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Seafood risotto

During our trip to Rome, Cheryl and I thoroughly immersed ourselves in its cuisine, enjoying the glories of traditional “cucina alla Romana. Below is an recount of some of our more noteworthy meals, as well as a list of restaurants that one should not miss if traveling to the “Eternal City”:

HOSTERIA da FORTUNATO (12 Via Pellegrino): A very tiny neighborhood trattoria serving traditional Roman home cooking that is popular with locals. If you go, you will likely see a group of women sitting at a corner table hand-rolling, cutting and shaping all the sublime house made pastas.

Their iconic Roman fritti misti of vegetables and meatballs in a delicate batter is a must-have dish. As for the pasta, try any number of the variations of strangolapreti (“priest stranglers”), a very traditional hand rolled pasta dumpling that is particular to the central Italian regions of Tuscany, Umbria and Lazio. The story of how this pasta got its name goes back to the middle ages. Roman catholic prelates would gorge themselves on this simple pasta made water and durham flour until they choked, hence the name.

The variations on strangolapreti that we found deeply satisfying were caccio e peppe, carciofi e gunaciale (artichokes and  smoked pork cheeks- both basic staples of the Roman kitchen) and alla carbonnara. The house-made sheep’s milk ricotta ravioli in a luscious butter and sage sauce (“burro e salvia”) is also a must-try.

HOSTARIA COSTANZA (63 Piazza del Paradiso): This beautiful restaurant is actually built into the cellar of an ancient Roman amphitheater that dates back to the height of the “glory days” of the Roman Empire. The walls of the restaurant are still the original brick work from this archeological masterpiece.

Our dinner began with a perfectly-executed classic: carciofi alla Romana (large globe artichokes simmered in a broth of white wine, olive oil and herbs). The pastas were also fabulous. Worth a return visit were the tonnarelle con bottarga e seppie (square-cut spaghetti made on-premises served in a sauce of baby calamari indigenous to the Mediterranean and bottarga, which is the salt-cured roe of grey mullet); a simple grilled branzino (Mediterranean sea bass); and finally, trippa alla Romana (tripe braised in tomatoes and mint with pecorino alla Romana, a dish that pays homage to the marcelleria – the butchers of the Roman slaughterhouses whose cuisine has dominated the Roman culinary landscape since ancient times. They cooked with a strong emphasis on offal, because that was all they could afford).

Fortunately for us, we arrived in Rome just as puntarelle – a variety of wild dandelion greens – started appearing in the Roman vegetable markets (puntarelle has a very short season from late winter to early spring). Puntarelle is traditionally served with a dressing of red onions, anchovies, lemon and olive oil. Needless to say, we enjoyed the version we had at Costanza.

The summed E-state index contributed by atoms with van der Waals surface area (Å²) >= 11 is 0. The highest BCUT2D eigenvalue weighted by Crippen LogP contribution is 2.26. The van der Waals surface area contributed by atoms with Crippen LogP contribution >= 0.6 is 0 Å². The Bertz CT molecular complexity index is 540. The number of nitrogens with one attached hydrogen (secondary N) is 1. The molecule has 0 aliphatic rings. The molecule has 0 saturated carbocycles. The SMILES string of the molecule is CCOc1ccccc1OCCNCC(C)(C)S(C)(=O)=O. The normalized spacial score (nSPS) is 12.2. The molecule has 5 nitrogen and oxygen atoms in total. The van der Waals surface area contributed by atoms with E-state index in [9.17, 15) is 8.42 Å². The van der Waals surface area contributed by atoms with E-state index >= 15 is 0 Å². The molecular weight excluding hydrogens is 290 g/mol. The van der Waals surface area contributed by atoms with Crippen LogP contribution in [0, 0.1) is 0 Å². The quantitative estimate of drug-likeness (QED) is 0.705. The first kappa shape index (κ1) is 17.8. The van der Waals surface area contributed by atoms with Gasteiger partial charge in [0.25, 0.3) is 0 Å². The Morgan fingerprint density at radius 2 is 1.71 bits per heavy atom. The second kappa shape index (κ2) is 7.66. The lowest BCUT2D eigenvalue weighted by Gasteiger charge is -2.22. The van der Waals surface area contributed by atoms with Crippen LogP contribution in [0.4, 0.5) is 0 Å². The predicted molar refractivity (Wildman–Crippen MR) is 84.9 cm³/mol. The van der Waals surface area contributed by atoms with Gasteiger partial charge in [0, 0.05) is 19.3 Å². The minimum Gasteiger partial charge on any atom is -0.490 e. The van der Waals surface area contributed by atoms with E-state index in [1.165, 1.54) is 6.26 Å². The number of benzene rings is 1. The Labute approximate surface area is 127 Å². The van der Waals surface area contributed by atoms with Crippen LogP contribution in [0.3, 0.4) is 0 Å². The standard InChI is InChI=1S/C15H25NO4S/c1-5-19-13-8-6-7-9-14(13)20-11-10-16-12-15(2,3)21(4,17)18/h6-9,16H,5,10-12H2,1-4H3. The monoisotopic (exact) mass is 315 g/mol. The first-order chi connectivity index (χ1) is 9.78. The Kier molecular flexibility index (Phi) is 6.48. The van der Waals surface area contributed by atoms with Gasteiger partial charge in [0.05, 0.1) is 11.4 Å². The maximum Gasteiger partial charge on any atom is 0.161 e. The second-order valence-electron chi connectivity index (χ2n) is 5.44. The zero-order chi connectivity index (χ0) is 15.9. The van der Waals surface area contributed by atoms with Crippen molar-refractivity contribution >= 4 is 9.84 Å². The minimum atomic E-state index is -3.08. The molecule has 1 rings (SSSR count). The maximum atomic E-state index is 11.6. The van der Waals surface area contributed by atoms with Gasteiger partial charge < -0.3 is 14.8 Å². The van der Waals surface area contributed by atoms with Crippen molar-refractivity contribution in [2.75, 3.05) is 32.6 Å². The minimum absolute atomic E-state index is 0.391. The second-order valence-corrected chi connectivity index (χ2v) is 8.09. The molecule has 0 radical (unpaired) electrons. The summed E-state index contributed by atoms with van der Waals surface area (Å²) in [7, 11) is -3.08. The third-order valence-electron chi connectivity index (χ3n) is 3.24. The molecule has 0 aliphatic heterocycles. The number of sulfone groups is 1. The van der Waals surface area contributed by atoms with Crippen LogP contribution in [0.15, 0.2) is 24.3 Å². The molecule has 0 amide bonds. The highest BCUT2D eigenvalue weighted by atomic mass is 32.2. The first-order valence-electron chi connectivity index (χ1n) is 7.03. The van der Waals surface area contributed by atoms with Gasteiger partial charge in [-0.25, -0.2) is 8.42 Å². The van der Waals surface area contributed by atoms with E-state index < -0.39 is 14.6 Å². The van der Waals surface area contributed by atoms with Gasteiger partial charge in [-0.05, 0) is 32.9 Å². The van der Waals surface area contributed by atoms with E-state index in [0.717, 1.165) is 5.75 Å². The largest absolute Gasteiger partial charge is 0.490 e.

RISTORANTE La SCALA (58-61 Piazza della ‘Scala): Ristorante la Scala is located in Trastavere, a very quiet, residential neighborhood southeast of Vatican city. We stumbled into La Scala serendipitously after a day of touring the Vatican. We were so fond of this local restaurant that we dined there twice. Weather permitting, sitting outside in the outdoor dining area affords one an authentic experience with a view of the beautiful church of Santa Maria della ‘Scala.

Being in Rome at the height of truffle season gave us an opportunity to indulge in the truffle menu of La Scala: burrata di bufala with black truffles and rughetta (wild arugula); light as air potato gnocchi with scarmorza (smoked mozzarella) and black truffles; fried artichokes with black truffles, fonduta and guanciale; and finally, sheep’s milk ricotta ravioli in an unctuous butter sauce showered with truffles.

Other dishes worth not missing are the tonnarelle pasta with zucchini flowers and cherry tomatoes, as well as the carciofi alla guidea (artichokes simmered and fried in olive oil), one of the truly great dishes born out of Rome’s Jewish “ghetto”, dating back 2500 years. For dessert, try the crema di zabaglione con fragola (sabayon cream with wild strawberries).

HOSTERIA GRAPPOLO d’ORO (80-84 Piazza Cancelleria): This is another favorite where we had two wonderful meals. This restaurant has a clientele of largely local regulars and would fit right in in a New York City neighborhood. While the décor is modern, the cooking is in keeping with traditional Roman gastronomy.

The delicious house antipasti tasting plate features a modern take on a molded panzanella salad, mille-foglia con burrata e alici (a very light pastry layered with buffalo milk burrata and marinaded white anchovies), pan fried oxtail meatballs with salsa verde, a croquette of baccala and potatoes and an eggplant-ricotta polpette.

The orechiette pasta with broccoli and potatoes was not the usual mess of broccoli flowers and potatoes swimming in olive oil. The vegetables had been cooked down to form an incredibly light, yet slightly coarse puree, bound by a light broth emulsified with a little olive oil. The execution of this dish showed the true skill of the kitchen. Further, d’Oro’s rigatoni all’ amatriciana with a copious garnish of crisp guanciale was one of the better versions of this classic Roman pasta preparation we had during our trip (pasta all’ amatriciana, carbonara and caccio e pepe make up the “holy trinity” of Roman pasta preparations).

For the second course, we sampled stinco di maiale (pork shank braised with chestnuts and beer), guancia di bue brasato (beef cheeks braised in red wine and carrots) and abacchio scottadito alla griglia (the Roman classic of grilled baby lamb marinated with herbs, garlic and olive oil—whose title implies that when you pick up the grilled cuts of lamb, you burn your fingers while eating them!).

CENTRALISSMO “WINE BAR” (15-17 Via Santa Maria in Via): This wine bar and restaurant near the Pantheon gets mixed reviews. However, we had an excellent platter of fried zucchini blossoms stuffed with anchovies and mozzarella, as well as a memorable plate of fried olives. For the primi we enjoyed a very creditable spaghetti caccio e pepe and bucatini all ‘amatriciana. Given the fact that Centralismo is a wine bar, we drank one of the more unusual wines on our trip: Lambrusco, a sparkling red wine from the Emilia Romagna region.